by Benn Ray
On Sunday, October 23, 2016, religious propagandist cartoonist Jack T. Chick died in his sleep at the ripe old age of 96.
With close to 1 billion copies of his comics printed, the chances are very good you've encountered one of his Chick tracts in an elevator or public bathroom - a mini-comic warning you that heavy metal music will send you to hell, or doing drugs will send you to hell, or being gay will send you to hell, or being Catholic will send you to hell, or ... well, in Jack T. Chick's world, there are a whole lot of ways you're going to hell.
In the late 1990s-early-2000s, his comics began to be seen as some kind of religious folk art. We even carried them off and on, ironically, at Atomic Books. We eventually stopped stocking them in the early-mid 2000s because we began to feel uneasy about it. It's one thing to have an ironic appreciation of something, but it's another thing to participate in the propagation of hate and intolerance. And we began to feel like carrying his comics felt more like the latter than the former.
However, as a way of remembering Jack Chick, I want to share this one anecdote where carrying his comics came in handy. Back in 2004-ish, there was a girl who lived in the neighborhood where Atomic Books is located. I think she was in high school at the time.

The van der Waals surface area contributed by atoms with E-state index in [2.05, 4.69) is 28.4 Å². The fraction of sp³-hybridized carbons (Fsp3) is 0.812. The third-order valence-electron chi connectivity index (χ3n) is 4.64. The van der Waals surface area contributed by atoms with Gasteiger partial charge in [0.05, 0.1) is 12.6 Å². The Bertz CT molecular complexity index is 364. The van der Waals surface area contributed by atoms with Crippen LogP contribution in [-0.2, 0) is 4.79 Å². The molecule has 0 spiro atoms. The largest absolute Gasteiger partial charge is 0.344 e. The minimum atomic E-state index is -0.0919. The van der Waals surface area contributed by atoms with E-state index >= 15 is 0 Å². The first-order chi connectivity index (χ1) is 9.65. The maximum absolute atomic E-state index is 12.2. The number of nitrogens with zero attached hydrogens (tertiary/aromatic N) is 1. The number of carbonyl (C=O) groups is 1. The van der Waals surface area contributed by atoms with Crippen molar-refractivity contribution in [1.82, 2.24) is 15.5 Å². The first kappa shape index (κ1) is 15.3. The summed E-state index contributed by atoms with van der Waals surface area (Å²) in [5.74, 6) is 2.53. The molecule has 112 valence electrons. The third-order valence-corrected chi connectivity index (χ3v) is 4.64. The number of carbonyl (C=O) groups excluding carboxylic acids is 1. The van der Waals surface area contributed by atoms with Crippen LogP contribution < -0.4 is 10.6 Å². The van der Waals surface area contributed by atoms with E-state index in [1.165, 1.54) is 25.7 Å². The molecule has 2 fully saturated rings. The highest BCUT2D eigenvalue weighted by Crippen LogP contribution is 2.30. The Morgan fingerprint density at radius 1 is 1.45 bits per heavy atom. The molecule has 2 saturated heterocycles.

Every day, after school, she passed by the store on her way home. And as she did so, she would bang rather loudly on our window (startling anyone in the store at the time) and shout things I could never fully make out, but from a word or two I could pick up, it involved sin, going to hell, y'know, the basic Christian judgmentalism.
Finally, after several weeks of this, I had enough and was waiting for her. Right after she banged on the window, I stepped out from around the corner and stood in front of her.
I told her I would appreciate it if she stopped hitting my windows and asked her why she was doing it.
She said, "Because your store is evil. You are anti-god. You carry anti-god books."
I thought for a second, as this was true. We have sections on Satanism and Atheism. And I said, "Well, you're not being completely fair. We also have pro-god publications too."
"No you don't," she responded in a rather un-Christian tone.
"Look, come here," I said, ushering her into the store to the R.Crumb Devil Girl candy box we used to house the Chick tracts. "All of these comics are pro-god. Here, take some and read them at your own leisure." And I gave her a handful of Chick comics.
She walked out with the comics, looking somewhat confused. But she never harassed the store again.
Yes, Chick was responsible for putting a lot of religious-based intolerance and hate out there in the world, but he did help us in a small instance of religious harassment.
One of the best pieces I ever read on Jack Chick was Daniel Raeburn's zine The Imp (long out of print). You can read the .pdf of it here.